Story Behind the Story
I was inspired to write this story after reading an article in The Atlantic that portrayed the squalid living conditions of the “Coffin Homes” in Hong Kong. The estimated 200,000 individuals who live in these so-called homes exist within a reality that regards them as something less-than human. They are the living byproduct of mankind’s particularly heinous ability to treat his fellow man as an experiment.
The story below, along with the excerpt above, were originally published in Andromeda Spaceways Magazine, Issue #79.
The flicker of the masterscope solidified into a golden ember, casting its light on my sanctum. Restlessness had jolted my bones through the night, eyes wide in darkness, absorbing the scritch-scratching noises that scraped from the opposite side of the wall. The scritch-scratching stopped, then continued. I rose from my mould in the stone and cut a tally in the floor, counting thirty-one marks since the masters last entered my sanctum—today marked the end of the cycle.
In anticipation of the masters’ visit, I left the bucket, with its muddle of my waste, in the corner. Though most of the masters wear long clean coats and thick goggles, the masters who relieved me of the bucket wore the breathing hose. They placed an unused bucket at my feet, the Assumption inside it, then refilled my tank to begin the new cycle.
When the masters left my sanctum, I lifted the Assumption from the bucket. A mural on the cover depicted a hideous creature with piss-coloured eyes and a mouth like a nutshell. Its arms had no fingers, just long thick hairs hanging down, and it used these massive hairs to help it float. The creature seemed a monster, but I knew that it was real. For the masters to include this gruesome image in the folds of the Assumption, it means that one of you must have discovered this beast, that the image in the pamphlet was a reproduction of a mural one of you had crafted in your sanctum, coloured with the contents of your feed. I skimmed through the Assumption, too excited to read and digest all its content, yet attempting to divert my attentions from the scratching sounds that teetered through the left side of my sanctum. Though I knew that the masters would approve of the scratching and all that it signalled, I still could not believe what I was hearing, for the scratching was a message I had waited countless cycles to receive. Calculating my response, I busied my eyes flipping through the latest folds.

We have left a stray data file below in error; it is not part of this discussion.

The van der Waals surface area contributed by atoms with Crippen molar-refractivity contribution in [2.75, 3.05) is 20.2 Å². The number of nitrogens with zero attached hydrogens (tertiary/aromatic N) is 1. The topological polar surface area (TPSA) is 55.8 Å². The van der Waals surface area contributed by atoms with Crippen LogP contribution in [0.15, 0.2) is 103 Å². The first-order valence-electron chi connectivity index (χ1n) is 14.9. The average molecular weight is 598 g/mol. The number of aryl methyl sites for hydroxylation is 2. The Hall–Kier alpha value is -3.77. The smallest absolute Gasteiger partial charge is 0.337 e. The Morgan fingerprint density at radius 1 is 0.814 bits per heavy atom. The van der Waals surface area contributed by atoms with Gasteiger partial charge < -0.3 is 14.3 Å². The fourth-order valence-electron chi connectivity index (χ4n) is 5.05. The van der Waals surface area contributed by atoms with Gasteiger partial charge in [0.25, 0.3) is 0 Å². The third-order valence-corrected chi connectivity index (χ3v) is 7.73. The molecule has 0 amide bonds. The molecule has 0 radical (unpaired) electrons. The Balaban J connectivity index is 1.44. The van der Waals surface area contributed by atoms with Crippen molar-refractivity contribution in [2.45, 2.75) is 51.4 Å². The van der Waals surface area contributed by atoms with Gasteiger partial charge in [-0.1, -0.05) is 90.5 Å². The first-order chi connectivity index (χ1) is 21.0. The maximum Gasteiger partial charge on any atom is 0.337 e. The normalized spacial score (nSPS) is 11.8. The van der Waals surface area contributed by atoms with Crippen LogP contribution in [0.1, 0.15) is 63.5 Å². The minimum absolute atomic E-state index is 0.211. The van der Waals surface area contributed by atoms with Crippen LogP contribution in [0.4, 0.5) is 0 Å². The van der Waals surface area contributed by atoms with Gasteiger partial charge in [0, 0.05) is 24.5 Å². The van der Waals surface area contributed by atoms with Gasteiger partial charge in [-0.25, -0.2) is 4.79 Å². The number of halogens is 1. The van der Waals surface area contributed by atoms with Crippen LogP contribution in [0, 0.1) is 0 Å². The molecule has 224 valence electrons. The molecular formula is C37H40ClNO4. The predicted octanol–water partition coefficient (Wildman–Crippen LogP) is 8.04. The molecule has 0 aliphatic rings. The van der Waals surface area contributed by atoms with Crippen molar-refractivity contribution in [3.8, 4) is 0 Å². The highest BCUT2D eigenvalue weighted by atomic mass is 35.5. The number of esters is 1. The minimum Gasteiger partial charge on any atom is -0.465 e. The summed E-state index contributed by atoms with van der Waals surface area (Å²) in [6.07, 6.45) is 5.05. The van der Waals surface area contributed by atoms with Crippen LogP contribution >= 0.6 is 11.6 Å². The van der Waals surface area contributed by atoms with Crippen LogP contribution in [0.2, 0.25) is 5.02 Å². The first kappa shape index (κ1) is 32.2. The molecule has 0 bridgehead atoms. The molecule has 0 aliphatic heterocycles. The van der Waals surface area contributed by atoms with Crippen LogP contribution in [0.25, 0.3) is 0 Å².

Nobody taught me to read the Assumption. The same must be true for you, too—we had to learn it for ourselves. To the unlearned, the paper fold that arrives in the bucket with the feed appears as nothing more than images surrounded by a block of indecipherable code. The realization that these arbitrary squiggles in the pages of the pamphlet are communicating with us has remained the most important realization of my life. In pursuit of this end, I spent every light of my youth comparing symbols with their images, referencing the pamphlets of the past that I had stored within my sanctum. I studied from the moment that the masterscope above began to glow until it petered out to welcome in the darkness. As I grew, I became fluent in the script of the Assumption. I began to understand much more about our situation—I began to learn how to survive it.
I don’t know how long I have lived in this sanctum. Like all of us, I spent my early youth inside a far more spacious sanctum, under care of the progressors who had spawned me. Though I may not remember my progressors, I recall when the masters removed me from their sanctum, a sanctum so vast that I could spin inside with arms outstretched and never touch a wall. The masters placed me in a sanctum that I was to occupy alone, a space so compressed that my legs could not extend beyond halfway without the ceiling pressing down on me.
At first, this tiny sanctum enraged me—I fought the masters, screaming in starvation as I tugged against the seams of their long clean coats, slapping at their hands when they brought in the bucket. In response, they withheld my next cycle of feed. Only when the masters returned with the bucket and the liquid for my tank did I internalise that they are the almighty—I accepted them as masters. In return, they acknowledged my progress, expanding the space of my sanctum.
The Assumption teaches that some never reach this first progress. They don’t even try—they just rot in their miniscule sanctums. Others reach this progress and they never make it further—they never learn the script of the Assumption. Then there are those who progress far beyond, writing stories, making murals in their sanctums like the painting of the creature with piss-coloured eyes, asking such extraordinary questions and then searching for the answers as they scribble on the walls within their sanctums. The masters then assess our work, selecting only the most innovative discoveries for publication in the forthcoming Assumption.